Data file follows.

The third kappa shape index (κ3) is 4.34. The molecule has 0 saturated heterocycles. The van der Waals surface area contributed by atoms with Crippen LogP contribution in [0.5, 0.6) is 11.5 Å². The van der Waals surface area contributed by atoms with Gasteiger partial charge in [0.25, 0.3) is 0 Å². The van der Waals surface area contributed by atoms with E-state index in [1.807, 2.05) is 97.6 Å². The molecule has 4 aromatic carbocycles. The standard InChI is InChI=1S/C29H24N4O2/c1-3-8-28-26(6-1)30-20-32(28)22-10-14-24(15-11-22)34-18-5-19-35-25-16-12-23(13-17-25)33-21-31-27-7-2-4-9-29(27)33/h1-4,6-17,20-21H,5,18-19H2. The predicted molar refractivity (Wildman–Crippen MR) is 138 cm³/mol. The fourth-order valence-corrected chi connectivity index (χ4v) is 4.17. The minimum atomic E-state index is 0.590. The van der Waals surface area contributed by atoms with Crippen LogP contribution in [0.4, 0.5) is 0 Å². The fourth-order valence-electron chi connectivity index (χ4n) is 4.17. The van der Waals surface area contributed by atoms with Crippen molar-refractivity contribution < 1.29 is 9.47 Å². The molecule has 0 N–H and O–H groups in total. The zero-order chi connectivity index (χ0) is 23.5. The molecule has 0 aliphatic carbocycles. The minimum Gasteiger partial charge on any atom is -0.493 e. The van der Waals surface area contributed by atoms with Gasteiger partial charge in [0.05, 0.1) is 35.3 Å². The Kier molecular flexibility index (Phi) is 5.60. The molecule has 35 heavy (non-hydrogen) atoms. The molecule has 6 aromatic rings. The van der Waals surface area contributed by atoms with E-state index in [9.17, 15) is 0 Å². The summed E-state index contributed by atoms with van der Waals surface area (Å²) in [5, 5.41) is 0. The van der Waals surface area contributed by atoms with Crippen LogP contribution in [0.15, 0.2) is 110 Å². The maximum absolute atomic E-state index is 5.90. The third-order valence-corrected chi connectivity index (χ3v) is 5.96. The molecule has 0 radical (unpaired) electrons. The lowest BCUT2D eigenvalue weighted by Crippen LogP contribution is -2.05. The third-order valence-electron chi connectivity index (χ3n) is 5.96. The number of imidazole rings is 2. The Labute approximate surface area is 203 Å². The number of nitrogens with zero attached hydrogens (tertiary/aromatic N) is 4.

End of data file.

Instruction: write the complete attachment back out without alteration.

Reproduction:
The third kappa shape index (κ3) is 4.34. The molecule has 0 saturated heterocycles. The van der Waals surface area contributed by atoms with Crippen LogP contribution in [0.5, 0.6) is 11.5 Å². The van der Waals surface area contributed by atoms with Gasteiger partial charge in [0.25, 0.3) is 0 Å². The van der Waals surface area contributed by atoms with E-state index in [1.807, 2.05) is 97.6 Å². The molecule has 4 aromatic carbocycles. The standard InChI is InChI=1S/C29H24N4O2/c1-3-8-28-26(6-1)30-20-32(28)22-10-14-24(15-11-22)34-18-5-19-35-25-16-12-23(13-17-25)33-21-31-27-7-2-4-9-29(27)33/h1-4,6-17,20-21H,5,18-19H2. The predicted molar refractivity (Wildman–Crippen MR) is 138 cm³/mol. The fourth-order valence-corrected chi connectivity index (χ4v) is 4.17. The minimum atomic E-state index is 0.590. The van der Waals surface area contributed by atoms with Crippen LogP contribution in [0.4, 0.5) is 0 Å². The fourth-order valence-electron chi connectivity index (χ4n) is 4.17. The van der Waals surface area contributed by atoms with Crippen molar-refractivity contribution < 1.29 is 9.47 Å². The molecule has 0 N–H and O–H groups in total. The zero-order chi connectivity index (χ0) is 23.5. The molecule has 0 aliphatic carbocycles. The minimum Gasteiger partial charge on any atom is -0.493 e. The van der Waals surface area contributed by atoms with Gasteiger partial charge in [0.05, 0.1) is 35.3 Å². The Kier molecular flexibility index (Phi) is 5.60. The molecule has 35 heavy (non-hydrogen) atoms. The molecule has 6 aromatic rings. The van der Waals surface area contributed by atoms with E-state index in [9.17, 15) is 0 Å². The summed E-state index contributed by atoms with van der Waals surface area (Å²) in [5, 5.41) is 0. The van der Waals surface area contributed by atoms with Crippen LogP contribution in [0.15, 0.2) is 110 Å². The maximum absolute atomic E-state index is 5.90. The third-order valence-corrected chi connectivity index (χ3v) is 5.96. The molecule has 0 radical (unpaired) electrons. The lowest BCUT2D eigenvalue weighted by Crippen LogP contribution is -2.05. The third-order valence-electron chi connectivity index (χ3n) is 5.96. The number of imidazole rings is 2. The Labute approximate surface area is 203 Å². The number of nitrogens with zero attached hydrogens (tertiary/aromatic N) is 4.